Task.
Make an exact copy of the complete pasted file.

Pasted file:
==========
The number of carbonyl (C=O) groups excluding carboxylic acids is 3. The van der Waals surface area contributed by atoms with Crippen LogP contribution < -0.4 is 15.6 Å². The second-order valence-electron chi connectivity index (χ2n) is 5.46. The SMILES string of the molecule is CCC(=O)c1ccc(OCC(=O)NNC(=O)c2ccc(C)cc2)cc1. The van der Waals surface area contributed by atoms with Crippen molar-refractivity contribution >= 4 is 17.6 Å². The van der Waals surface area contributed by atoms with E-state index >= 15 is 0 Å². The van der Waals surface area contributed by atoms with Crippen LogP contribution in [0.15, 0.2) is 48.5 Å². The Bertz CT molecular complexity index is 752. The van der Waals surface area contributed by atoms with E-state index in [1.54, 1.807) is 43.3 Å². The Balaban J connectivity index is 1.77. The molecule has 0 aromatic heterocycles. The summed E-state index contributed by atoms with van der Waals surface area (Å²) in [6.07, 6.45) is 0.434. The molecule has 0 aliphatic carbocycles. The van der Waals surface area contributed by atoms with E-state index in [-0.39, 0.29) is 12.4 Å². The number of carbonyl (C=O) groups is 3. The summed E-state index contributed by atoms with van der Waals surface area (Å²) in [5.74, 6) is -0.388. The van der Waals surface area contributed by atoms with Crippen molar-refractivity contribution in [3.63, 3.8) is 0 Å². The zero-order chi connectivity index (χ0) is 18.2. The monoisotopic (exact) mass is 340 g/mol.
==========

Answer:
The number of carbonyl (C=O) groups excluding carboxylic acids is 3. The van der Waals surface area contributed by atoms with Crippen LogP contribution < -0.4 is 15.6 Å². The second-order valence-electron chi connectivity index (χ2n) is 5.46. The SMILES string of the molecule is CCC(=O)c1ccc(OCC(=O)NNC(=O)c2ccc(C)cc2)cc1. The van der Waals surface area contributed by atoms with Crippen molar-refractivity contribution >= 4 is 17.6 Å². The van der Waals surface area contributed by atoms with E-state index >= 15 is 0 Å². The van der Waals surface area contributed by atoms with Crippen LogP contribution in [0.15, 0.2) is 48.5 Å². The Bertz CT molecular complexity index is 752. The van der Waals surface area contributed by atoms with E-state index in [1.54, 1.807) is 43.3 Å². The Balaban J connectivity index is 1.77. The molecule has 0 aromatic heterocycles. The summed E-state index contributed by atoms with van der Waals surface area (Å²) in [6.07, 6.45) is 0.434. The molecule has 0 aliphatic carbocycles. The van der Waals surface area contributed by atoms with E-state index in [-0.39, 0.29) is 12.4 Å². The number of carbonyl (C=O) groups is 3. The summed E-state index contributed by atoms with van der Waals surface area (Å²) in [5.74, 6) is -0.388. The van der Waals surface area contributed by atoms with Crippen molar-refractivity contribution in [3.63, 3.8) is 0 Å². The zero-order chi connectivity index (χ0) is 18.2. The monoisotopic (exact) mass is 340 g/mol.